The remuneration of general insurance brokers has become a hot topic of late, with ASIC calling for a complete overhaul early last month and NIBA taking a stand against the regulator just days later.
However, while it remains unclear exactly what will happen to broker commissions in the future, there’s one network which may be better prepared than most, should the current structure expire.
In recent years, AUB Group has been steadily redfining its value proposition – moving from a traditional insurance brokerage to a professional services firm, offering a variety of solutions.
The adapted model recognises brokers as trusted risk advisors and, by its very definition, follows a different revenue model to the typical, broking-only business.
Chairman David Clarke raised the topic in the group’s recent annual general meeting, suggesting that AUB is in support of commissions for the general insurance sector but will be ready to adapt should the need arise.
“Part of the way insurance brokers are remunerated is through commission, and although it is too early to predict, commission payments in any part of financial services may be considered inappropriate by the commissioner,” he said during the AGM in November.
“Our brokers have been, over many years, moving to at least in part being remunerated on a fee basis, so this trend may quicken,” he continued.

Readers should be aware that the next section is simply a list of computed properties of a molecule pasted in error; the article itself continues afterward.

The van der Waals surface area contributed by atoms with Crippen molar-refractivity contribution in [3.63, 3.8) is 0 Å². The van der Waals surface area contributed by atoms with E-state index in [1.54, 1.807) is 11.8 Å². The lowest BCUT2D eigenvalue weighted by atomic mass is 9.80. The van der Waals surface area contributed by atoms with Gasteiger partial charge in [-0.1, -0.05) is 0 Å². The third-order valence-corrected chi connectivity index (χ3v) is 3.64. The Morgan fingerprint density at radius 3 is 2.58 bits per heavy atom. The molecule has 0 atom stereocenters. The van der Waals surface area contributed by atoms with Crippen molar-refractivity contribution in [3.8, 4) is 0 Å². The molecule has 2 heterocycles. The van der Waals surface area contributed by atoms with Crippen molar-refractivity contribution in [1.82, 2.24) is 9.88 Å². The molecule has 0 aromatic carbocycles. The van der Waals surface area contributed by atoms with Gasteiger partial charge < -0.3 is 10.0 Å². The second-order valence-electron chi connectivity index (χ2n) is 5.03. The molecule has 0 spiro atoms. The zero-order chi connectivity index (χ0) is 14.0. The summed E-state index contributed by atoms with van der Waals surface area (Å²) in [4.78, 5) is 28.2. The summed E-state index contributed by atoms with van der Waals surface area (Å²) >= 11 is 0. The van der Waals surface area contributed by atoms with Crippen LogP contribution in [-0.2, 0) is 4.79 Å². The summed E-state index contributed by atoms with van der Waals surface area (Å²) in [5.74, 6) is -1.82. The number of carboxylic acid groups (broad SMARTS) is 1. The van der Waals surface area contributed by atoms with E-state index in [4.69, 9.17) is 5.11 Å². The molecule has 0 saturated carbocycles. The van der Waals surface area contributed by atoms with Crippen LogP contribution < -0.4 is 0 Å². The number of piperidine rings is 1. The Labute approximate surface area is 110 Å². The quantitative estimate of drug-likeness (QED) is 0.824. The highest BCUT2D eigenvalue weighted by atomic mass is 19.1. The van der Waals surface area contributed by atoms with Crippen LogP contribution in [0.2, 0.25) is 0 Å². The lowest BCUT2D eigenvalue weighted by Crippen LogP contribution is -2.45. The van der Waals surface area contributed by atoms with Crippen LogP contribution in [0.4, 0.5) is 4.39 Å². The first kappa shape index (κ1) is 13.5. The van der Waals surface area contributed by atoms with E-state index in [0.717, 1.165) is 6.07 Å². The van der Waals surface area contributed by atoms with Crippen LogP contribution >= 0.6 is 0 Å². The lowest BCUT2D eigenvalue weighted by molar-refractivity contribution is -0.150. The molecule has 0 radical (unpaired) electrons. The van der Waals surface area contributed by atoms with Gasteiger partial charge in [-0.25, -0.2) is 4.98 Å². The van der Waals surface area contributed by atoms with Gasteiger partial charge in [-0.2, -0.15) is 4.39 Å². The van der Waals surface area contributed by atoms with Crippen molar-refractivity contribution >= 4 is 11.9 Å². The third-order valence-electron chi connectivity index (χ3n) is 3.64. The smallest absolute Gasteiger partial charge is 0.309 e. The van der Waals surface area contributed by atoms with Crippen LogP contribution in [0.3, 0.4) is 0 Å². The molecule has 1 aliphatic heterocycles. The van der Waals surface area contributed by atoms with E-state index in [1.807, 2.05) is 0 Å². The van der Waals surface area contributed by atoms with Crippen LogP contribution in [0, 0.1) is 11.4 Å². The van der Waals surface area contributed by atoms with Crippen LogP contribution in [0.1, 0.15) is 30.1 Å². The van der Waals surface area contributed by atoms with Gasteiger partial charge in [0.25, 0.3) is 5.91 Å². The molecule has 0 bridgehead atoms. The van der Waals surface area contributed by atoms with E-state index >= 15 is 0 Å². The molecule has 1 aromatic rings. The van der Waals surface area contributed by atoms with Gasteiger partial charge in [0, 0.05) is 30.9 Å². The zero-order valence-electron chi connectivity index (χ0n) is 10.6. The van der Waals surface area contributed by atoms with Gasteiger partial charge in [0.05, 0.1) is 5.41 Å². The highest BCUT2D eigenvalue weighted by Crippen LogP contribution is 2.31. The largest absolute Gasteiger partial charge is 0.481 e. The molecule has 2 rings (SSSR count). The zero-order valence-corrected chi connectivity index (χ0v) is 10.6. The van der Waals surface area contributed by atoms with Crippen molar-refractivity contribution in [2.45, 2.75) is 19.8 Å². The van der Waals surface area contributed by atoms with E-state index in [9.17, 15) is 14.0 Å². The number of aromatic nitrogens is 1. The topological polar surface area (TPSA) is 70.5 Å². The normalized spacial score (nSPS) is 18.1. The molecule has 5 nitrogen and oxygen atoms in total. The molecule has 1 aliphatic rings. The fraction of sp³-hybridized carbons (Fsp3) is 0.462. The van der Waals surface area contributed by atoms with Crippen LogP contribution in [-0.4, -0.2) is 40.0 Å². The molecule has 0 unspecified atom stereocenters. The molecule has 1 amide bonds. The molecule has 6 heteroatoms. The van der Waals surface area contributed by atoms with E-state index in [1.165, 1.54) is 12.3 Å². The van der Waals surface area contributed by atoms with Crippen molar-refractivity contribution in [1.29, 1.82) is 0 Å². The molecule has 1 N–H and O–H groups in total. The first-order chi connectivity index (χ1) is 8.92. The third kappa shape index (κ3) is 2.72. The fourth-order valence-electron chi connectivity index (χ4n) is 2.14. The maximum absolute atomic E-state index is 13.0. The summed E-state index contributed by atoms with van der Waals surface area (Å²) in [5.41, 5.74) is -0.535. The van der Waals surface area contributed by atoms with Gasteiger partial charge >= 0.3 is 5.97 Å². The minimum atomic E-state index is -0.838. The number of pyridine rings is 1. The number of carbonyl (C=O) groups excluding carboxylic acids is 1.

Speaking to Insurance Business, CEO and managing director Mark Searles said the new business model is working well for AUB with the partly fee-based system reflecting the network’s full-service strategy.
“The AUB Group strategy is to offer total risk solutions so it positions the commercial lines insurance broker as the trusted risk advisor,” said Searles.
“Basically, it leverages the power of the group and our relationships with others to give brokers the capability not just to advise on the physical risks but also on the people risks and financial risks related to the client – which is predominantly an SME or mid-market business.”
By giving brokers the skills and resources to offer a broader service, Searles says they are elevated into the position of a professional advisor or consultant.
“It changes the nature of the relationship to one of a professional consulting style relationship, which is a fee-based style relationship,” he tells Insurance Business. “We’re starting to see the shift towards a more fee-based conversation because it is truly around protecting the client’s interest, not just now but into the future as well.”
While AUB has been steadily shifting towards a professional services positioning for some years, Searles says it’s not an approach he’s generally observed across the market.
“We’ve been working on this for the last five years or so and, from our perspective, we think we’re ahead of the pack in the space we operate in,” he says.
“It’s no longer about the more traditional views of remuneration, it’s around people paying for the quality of advice they get and the solutions they receive – which, by definition, over time we believe will become more a fee-based conversation.”